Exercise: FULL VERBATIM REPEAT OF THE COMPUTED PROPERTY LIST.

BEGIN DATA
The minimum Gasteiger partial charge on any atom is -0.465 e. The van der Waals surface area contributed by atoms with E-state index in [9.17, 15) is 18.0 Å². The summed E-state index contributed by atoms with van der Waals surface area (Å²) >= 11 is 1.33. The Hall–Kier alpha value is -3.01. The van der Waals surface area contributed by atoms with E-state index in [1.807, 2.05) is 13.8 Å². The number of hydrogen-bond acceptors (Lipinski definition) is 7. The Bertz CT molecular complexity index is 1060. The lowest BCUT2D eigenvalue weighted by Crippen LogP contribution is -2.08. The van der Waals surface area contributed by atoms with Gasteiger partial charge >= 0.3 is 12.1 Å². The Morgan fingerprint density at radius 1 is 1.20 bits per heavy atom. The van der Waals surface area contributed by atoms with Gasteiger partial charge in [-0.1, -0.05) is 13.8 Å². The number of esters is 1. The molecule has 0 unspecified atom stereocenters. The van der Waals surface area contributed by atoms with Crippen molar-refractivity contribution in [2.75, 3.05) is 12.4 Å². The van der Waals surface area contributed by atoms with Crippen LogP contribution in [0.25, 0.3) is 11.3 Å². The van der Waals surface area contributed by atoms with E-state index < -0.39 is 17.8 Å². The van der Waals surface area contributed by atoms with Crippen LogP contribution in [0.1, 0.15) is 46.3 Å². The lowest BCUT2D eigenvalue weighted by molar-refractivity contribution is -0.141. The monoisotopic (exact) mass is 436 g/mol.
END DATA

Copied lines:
The minimum Gasteiger partial charge on any atom is -0.465 e. The van der Waals surface area contributed by atoms with E-state index in [9.17, 15) is 18.0 Å². The summed E-state index contributed by atoms with van der Waals surface area (Å²) >= 11 is 1.33. The Hall–Kier alpha value is -3.01. The van der Waals surface area contributed by atoms with E-state index in [1.807, 2.05) is 13.8 Å². The number of hydrogen-bond acceptors (Lipinski definition) is 7. The Bertz CT molecular complexity index is 1060. The lowest BCUT2D eigenvalue weighted by Crippen LogP contribution is -2.08. The van der Waals surface area contributed by atoms with Gasteiger partial charge >= 0.3 is 12.1 Å². The Morgan fingerprint density at radius 1 is 1.20 bits per heavy atom. The van der Waals surface area contributed by atoms with Gasteiger partial charge in [-0.1, -0.05) is 13.8 Å². The number of esters is 1. The molecule has 0 unspecified atom stereocenters. The van der Waals surface area contributed by atoms with Crippen molar-refractivity contribution in [2.75, 3.05) is 12.4 Å². The van der Waals surface area contributed by atoms with Crippen LogP contribution in [0.25, 0.3) is 11.3 Å². The van der Waals surface area contributed by atoms with E-state index < -0.39 is 17.8 Å². The van der Waals surface area contributed by atoms with Crippen LogP contribution in [0.1, 0.15) is 46.3 Å². The lowest BCUT2D eigenvalue weighted by molar-refractivity contribution is -0.141. The monoisotopic (exact) mass is 436 g/mol.